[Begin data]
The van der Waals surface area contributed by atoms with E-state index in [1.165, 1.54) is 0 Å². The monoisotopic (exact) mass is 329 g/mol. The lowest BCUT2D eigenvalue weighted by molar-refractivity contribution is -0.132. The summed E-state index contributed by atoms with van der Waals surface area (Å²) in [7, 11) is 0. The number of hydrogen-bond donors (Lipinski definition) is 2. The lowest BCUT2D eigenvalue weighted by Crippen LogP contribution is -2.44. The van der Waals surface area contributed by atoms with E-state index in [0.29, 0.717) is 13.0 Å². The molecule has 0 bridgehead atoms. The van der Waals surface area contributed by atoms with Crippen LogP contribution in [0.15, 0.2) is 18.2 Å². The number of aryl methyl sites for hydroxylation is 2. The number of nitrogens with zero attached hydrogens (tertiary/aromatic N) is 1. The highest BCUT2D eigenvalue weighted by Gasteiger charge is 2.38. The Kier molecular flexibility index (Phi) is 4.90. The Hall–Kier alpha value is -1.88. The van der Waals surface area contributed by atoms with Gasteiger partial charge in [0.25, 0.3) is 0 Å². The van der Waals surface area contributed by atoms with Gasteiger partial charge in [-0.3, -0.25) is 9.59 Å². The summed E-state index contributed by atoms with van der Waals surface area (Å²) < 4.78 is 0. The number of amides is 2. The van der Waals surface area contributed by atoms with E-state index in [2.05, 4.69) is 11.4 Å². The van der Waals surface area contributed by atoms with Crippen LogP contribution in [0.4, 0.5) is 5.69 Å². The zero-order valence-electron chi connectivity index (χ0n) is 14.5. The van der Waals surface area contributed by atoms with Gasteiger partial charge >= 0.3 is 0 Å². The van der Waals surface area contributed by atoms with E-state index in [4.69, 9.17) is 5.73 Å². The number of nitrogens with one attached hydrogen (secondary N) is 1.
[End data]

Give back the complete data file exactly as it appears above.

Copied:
The van der Waals surface area contributed by atoms with E-state index in [1.165, 1.54) is 0 Å². The monoisotopic (exact) mass is 329 g/mol. The lowest BCUT2D eigenvalue weighted by molar-refractivity contribution is -0.132. The summed E-state index contributed by atoms with van der Waals surface area (Å²) in [7, 11) is 0. The number of hydrogen-bond donors (Lipinski definition) is 2. The lowest BCUT2D eigenvalue weighted by Crippen LogP contribution is -2.44. The van der Waals surface area contributed by atoms with E-state index in [0.29, 0.717) is 13.0 Å². The molecule has 0 bridgehead atoms. The van der Waals surface area contributed by atoms with Crippen LogP contribution in [0.15, 0.2) is 18.2 Å². The number of aryl methyl sites for hydroxylation is 2. The number of nitrogens with zero attached hydrogens (tertiary/aromatic N) is 1. The highest BCUT2D eigenvalue weighted by Gasteiger charge is 2.38. The Kier molecular flexibility index (Phi) is 4.90. The Hall–Kier alpha value is -1.88. The van der Waals surface area contributed by atoms with Gasteiger partial charge in [0.25, 0.3) is 0 Å². The van der Waals surface area contributed by atoms with Gasteiger partial charge in [-0.3, -0.25) is 9.59 Å². The summed E-state index contributed by atoms with van der Waals surface area (Å²) < 4.78 is 0. The number of amides is 2. The van der Waals surface area contributed by atoms with E-state index in [2.05, 4.69) is 11.4 Å². The van der Waals surface area contributed by atoms with Crippen LogP contribution in [0.4, 0.5) is 5.69 Å². The zero-order valence-electron chi connectivity index (χ0n) is 14.5. The van der Waals surface area contributed by atoms with Gasteiger partial charge >= 0.3 is 0 Å². The van der Waals surface area contributed by atoms with E-state index in [4.69, 9.17) is 5.73 Å². The number of nitrogens with one attached hydrogen (secondary N) is 1.